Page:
Hot Reads: Better Than 6-6
Photo Credit: Eric Francis

Hot Reads: Better Than 6-6, The Sequel

June 27, 2018

If you're a regular reader of Hot Reads, you may recall Monday's cliffhanger. I was writing about what it would take for Nebraska to be better than the consensus preseason projection of 6-6 in 2018. This was the idea in a nutshell:

If 6-6 is a reasonable record for Nebraska in 2018, outperforming that requires something unreasonable, an improvement you wouldn't feel safe predicting.

The unreasonable-to-expect improvement I mentioned in the first piece was a defensive improvement from 100-whatever Nebraska was last year –– and the Huskers were ranked 100-something in almost every category –– to not just average, but, say, top 30 or 40. That kind of jump doesn't happen often, but it does happen occasionally and nobody ever sees it coming in the offseason.

Go ahead and try it yourself. Call in to a local radio show or simply get the attention of your Husker-fan friends and calmly state that Nebraska is going to be a top 30 defense this season. See what the reaction is. The evidence, so to speak, isn't on your side. You're going to have a tough case to make. It's not impossible, just improbable. But I do think that's the No. 1 way Nebraska goes from improved in 2018 (the presumption) to just plain good.

The other way Nebraska outperforms its preseason projection? The Huskers get better quarterback play than anyone expects. Talking about top-20-type of quarterback play.

You can perhaps predict that Nebraska's quarterback play will be better in 2018, but objectively good on a national scale? It's tougher to do that while looking at the Huskers' depth chart full of quarterbacks who have yet to take a snap in an FBS football game. One of those guys is going to be one of the 20 best QBs in the country this year?

Another tough case to make. But not impossible.

ESPN created its Total QBR metric early this decade, then went back and tallied it up for all quarterbacks since 2004. It's "all-time best seasons" list is only from 2004 on –– shame we don't know what Tommie Frazier's QBR was –– but it's still interesting to look at it.

You probably remember Arizona quarterback Khalil Tate's super sophomore season in 2017. Inserted as the starter in Game 5 last year, he became appointment viewing and his 92.0 QBR in 2017 is the fourth-best season "ever" (i.e. since 2004). Johnny Manziel's 2012 season (91.3) ranks seventh, Jameis Winston's 2013 season (90.2) ranks 10th, Cam Newton's 2010 season (90.0) ranks 11th and Pat White's 2005 season (87.5) ranks 19th. Overall, five of the top-20 QBR seasons since 2004 came from freshmen or first-year starters (in the case of Tate, one who didn't even win the job coming out of fall camp).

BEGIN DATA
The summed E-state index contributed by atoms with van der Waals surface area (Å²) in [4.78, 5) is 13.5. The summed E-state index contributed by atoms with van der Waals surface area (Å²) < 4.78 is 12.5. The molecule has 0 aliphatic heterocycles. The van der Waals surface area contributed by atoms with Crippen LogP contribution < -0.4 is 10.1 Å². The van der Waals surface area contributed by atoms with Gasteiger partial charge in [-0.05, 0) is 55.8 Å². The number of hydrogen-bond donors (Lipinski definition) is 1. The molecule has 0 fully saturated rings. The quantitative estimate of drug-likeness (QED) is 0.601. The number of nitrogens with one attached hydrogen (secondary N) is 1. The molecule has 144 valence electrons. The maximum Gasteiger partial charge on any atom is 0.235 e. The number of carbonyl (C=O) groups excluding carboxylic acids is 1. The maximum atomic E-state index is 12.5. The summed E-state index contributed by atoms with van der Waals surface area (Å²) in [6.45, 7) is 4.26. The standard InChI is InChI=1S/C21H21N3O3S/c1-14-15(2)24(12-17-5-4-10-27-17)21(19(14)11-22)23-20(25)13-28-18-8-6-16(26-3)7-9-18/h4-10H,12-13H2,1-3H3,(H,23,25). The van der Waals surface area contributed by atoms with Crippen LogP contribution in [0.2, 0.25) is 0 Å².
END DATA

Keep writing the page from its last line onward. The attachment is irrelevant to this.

Now, those are extreme outliers. Three of those guys won the Heisman in the year listed. They include some of the best out-of-nowhere seasons in history, and of course if Nebraska gets one of those it'll be better than 6-6. But the threshold isn't that high for the Huskers to raise their ceiling via QB play in 2018. Top-20 quarterback play (via QBR) would probably do it, and that's a level Nebraska hasn't hit in the QBR era.

QBR is a 100-point scale with 50 being average. Nebraska's best mark over the past decade is Taylor Martinez's 74.8 in 2012 (second in the Big Ten, 22nd nationally). Tommy Armstrong Jr.'s 72.8 in 2015 (fifth, 26th) is second. The Huskers' average QBR over the past 10 seasons is 63.7, above average but not by a lot.

Is something more than that in store in 2018? I don't know, but I do think if you had to pick an offense and a position coach to get top-20 QB play in any given year with any given guy you would have a tough time not selecting the duo of Scott Frost and Mario Verduzco.

Oregon quarterback Marcus Mariota, running a version of this offense under the direct supervision of Frost, is responsible for three of the top 25 QBR seasons since 2004. McKenzie Milton's 2017 season ranked 50th "all-time." ESPN doesn't calculate QBR for FCS quarterbacks, but you can look at passer rating, where four of Verduzco's 14 starters at Northern Iowa ranked in the top five nationally and another five ranked in the top 25. The level of quarterback play that I think could raise Nebraska's ceiling right away is the level these guys tend to produce.

And that's still not a guarantee it'll happen. "These guys' development will be no more or less remarkable than [Milton's]," Verduzco told me in April, speaking about his group of Nebraska quarterbacks. (You can read more about that in the 2018 Hail Varsity Yearbook. Wink, wink. Nudge, nudge.)

I see no reason to doubt that statement, but there's no timetable attached to it. Milton, holder of the 50th-best QBR season since 2004, ranked 115th nationally his first year at 34.9. It was a two-year process. Nobody would've reasonably predicted Milton's sophomore jump going into 2017.

And nobody should reasonably expect Nebraska to get top-20 quarterback play in year one. But what if it does?

Then you're looking at a season that's probably better than 6-6. That avenue, quarterback play, still feels a little less likely to me than a giant defensive improvement, but I can't entirely rule it out either.

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